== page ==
Blood and Steel

Ryan White, the AIDS Crisis and Deindustrialization in Kokomo, Indiana


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About the Book

Set in the 1980s against a backdrop of the AIDS crisis, deindustrialization and the Reagan era, this book tells the story of one individual’s defiant struggle against his community—the city of Kokomo, Indiana. At the same time as teenage AIDS patient Ryan White bravely fought against the intolerance of his hometown to attend public school, one of Kokomo’s largest employers, Continental Steel, filed for bankruptcy, significantly raising the stakes of the fight for the city’s livelihood and national image. This book tells the story of a fearful time in our recent history, as people in the heartland endured massive layoffs, coped with a lethal new disease and discovered a legacy of toxic waste. Now, some 30 years after Ryan White’s death, this book offers a fuller accounting of the challenges that one city reckoned with during this tumultuous period.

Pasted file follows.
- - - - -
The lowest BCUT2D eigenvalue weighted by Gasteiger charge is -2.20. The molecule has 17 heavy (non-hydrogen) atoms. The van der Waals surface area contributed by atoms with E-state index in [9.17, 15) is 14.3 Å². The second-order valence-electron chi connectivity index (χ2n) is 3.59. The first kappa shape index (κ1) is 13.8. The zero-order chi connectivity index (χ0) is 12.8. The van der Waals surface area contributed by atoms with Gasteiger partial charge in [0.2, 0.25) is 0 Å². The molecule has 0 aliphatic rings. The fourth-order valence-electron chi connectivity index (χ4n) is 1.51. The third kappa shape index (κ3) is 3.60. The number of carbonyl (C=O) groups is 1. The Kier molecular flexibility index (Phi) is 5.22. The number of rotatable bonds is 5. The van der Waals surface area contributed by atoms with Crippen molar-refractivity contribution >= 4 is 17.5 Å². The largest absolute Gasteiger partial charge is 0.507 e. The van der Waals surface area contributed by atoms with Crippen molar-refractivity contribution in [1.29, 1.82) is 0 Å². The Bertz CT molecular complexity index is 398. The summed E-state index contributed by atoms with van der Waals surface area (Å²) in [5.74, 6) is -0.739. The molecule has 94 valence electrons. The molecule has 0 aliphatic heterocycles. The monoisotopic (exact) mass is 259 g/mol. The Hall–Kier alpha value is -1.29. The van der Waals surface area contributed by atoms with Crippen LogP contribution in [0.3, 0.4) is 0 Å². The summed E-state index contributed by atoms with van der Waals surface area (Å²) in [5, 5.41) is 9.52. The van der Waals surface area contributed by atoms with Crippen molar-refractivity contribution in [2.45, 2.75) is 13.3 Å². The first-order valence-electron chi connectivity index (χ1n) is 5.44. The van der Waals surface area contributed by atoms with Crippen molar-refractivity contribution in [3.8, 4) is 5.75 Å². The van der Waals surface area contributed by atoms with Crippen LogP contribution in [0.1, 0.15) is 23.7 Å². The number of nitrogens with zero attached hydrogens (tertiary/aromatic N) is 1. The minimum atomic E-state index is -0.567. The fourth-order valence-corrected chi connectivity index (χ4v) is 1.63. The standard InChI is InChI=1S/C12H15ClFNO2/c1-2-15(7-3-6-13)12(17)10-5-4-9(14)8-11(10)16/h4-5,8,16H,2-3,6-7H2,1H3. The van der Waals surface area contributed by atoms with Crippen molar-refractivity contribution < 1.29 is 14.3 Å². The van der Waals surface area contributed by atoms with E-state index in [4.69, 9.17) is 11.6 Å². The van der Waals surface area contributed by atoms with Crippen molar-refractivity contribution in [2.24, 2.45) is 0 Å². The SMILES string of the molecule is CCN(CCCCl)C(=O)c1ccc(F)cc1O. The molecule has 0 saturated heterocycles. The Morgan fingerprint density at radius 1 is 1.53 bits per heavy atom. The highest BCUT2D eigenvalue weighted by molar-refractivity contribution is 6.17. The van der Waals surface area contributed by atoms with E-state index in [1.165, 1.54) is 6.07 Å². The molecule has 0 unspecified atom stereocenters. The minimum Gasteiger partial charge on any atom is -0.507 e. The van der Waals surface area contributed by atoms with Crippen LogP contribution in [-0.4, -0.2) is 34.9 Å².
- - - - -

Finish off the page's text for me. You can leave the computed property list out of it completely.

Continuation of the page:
About the Author(s)

Ruth D. Reichard is a historian and an attorney. She lives in Indianapolis, Indiana.

Bibliographic Details

Ruth D. Reichard

Format: softcover (6 x 9)
Pages: 250
Bibliographic Info: notes, bibliography, index
Copyright Date: 2021
pISBN: 978-1-4766-8489-5
eISBN: 978-1-4766-4264-2
Imprint: McFarland

Table of Contents

Acknowledgments vi
Preface 1
1. Steel, Blood and Ryan White, 1896–1980: Capital and Commodification 15
2. Russian Roulette, 1980–1984 33
3. “Somewhere, there’s going to be that first student with AIDS wanting to go to school”: 1985 and the Question of Public Knowledge 52
4. Four Months in a Blast Furnace: December 1985–March 1986 87
5. “He’s the good guy, and I’m the bad guy”: February 1986–May 1987 113
6. “I am ashamed to admit that I even live here!”: Stigma and Transformation, 1987–1990 143
7. Blood, Steel and Ryan White: Erasure and Visibility, 1990–2020 169
Chapter Notes 193
Bibliography 221
Index 231

Book Reviews & Awards

• Finalist for Best Nonfiction Book, Indiana Authors Awards 2022

• “Writing amid the COVID-19 pandemic, Reichard has produced an extremely relevant history that echoes many events of the last two years…solid…a fascinating read…a significant contribution.”—H-Net Reviews